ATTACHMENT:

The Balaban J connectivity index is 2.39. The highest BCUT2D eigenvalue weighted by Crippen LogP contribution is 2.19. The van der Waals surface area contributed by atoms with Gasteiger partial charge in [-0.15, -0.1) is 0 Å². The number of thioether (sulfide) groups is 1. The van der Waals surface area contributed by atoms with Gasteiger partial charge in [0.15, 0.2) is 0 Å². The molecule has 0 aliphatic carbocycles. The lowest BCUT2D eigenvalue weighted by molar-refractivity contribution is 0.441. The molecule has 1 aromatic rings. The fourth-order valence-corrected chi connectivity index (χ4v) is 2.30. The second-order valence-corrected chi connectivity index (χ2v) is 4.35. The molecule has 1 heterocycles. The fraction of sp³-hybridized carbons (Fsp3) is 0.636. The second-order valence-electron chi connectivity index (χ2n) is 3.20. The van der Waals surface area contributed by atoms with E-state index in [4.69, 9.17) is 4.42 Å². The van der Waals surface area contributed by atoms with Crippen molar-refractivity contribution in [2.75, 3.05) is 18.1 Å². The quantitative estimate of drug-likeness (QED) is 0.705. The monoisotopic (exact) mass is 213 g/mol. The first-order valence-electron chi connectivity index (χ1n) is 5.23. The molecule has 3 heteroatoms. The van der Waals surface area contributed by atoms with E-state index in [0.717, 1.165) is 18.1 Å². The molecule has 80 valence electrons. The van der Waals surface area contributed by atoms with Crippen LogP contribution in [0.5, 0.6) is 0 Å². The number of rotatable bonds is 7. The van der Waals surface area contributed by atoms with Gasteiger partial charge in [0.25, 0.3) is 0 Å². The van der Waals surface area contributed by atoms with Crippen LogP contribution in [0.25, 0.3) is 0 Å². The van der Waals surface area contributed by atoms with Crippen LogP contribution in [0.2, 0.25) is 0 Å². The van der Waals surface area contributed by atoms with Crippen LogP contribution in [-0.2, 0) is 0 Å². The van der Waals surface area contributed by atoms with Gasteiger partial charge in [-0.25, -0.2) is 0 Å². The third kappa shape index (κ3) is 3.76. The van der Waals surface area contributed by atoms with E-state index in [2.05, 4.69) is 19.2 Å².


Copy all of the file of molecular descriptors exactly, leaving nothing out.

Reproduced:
The Balaban J connectivity index is 2.39. The highest BCUT2D eigenvalue weighted by Crippen LogP contribution is 2.19. The van der Waals surface area contributed by atoms with Gasteiger partial charge in [-0.15, -0.1) is 0 Å². The number of thioether (sulfide) groups is 1. The van der Waals surface area contributed by atoms with Gasteiger partial charge in [0.15, 0.2) is 0 Å². The molecule has 0 aliphatic carbocycles. The lowest BCUT2D eigenvalue weighted by molar-refractivity contribution is 0.441. The molecule has 1 aromatic rings. The fourth-order valence-corrected chi connectivity index (χ4v) is 2.30. The second-order valence-corrected chi connectivity index (χ2v) is 4.35. The molecule has 1 heterocycles. The fraction of sp³-hybridized carbons (Fsp3) is 0.636. The second-order valence-electron chi connectivity index (χ2n) is 3.20. The van der Waals surface area contributed by atoms with E-state index in [4.69, 9.17) is 4.42 Å². The van der Waals surface area contributed by atoms with Crippen molar-refractivity contribution in [2.75, 3.05) is 18.1 Å². The quantitative estimate of drug-likeness (QED) is 0.705. The monoisotopic (exact) mass is 213 g/mol. The first-order valence-electron chi connectivity index (χ1n) is 5.23. The molecule has 3 heteroatoms. The van der Waals surface area contributed by atoms with E-state index in [0.717, 1.165) is 18.1 Å². The molecule has 80 valence electrons. The van der Waals surface area contributed by atoms with Crippen LogP contribution in [0.5, 0.6) is 0 Å². The number of rotatable bonds is 7. The van der Waals surface area contributed by atoms with Gasteiger partial charge in [0.25, 0.3) is 0 Å². The van der Waals surface area contributed by atoms with Crippen LogP contribution in [0.25, 0.3) is 0 Å². The van der Waals surface area contributed by atoms with Crippen LogP contribution in [0.2, 0.25) is 0 Å². The van der Waals surface area contributed by atoms with Crippen LogP contribution in [-0.2, 0) is 0 Å². The van der Waals surface area contributed by atoms with Gasteiger partial charge in [-0.25, -0.2) is 0 Å². The third kappa shape index (κ3) is 3.76. The van der Waals surface area contributed by atoms with E-state index in [2.05, 4.69) is 19.2 Å².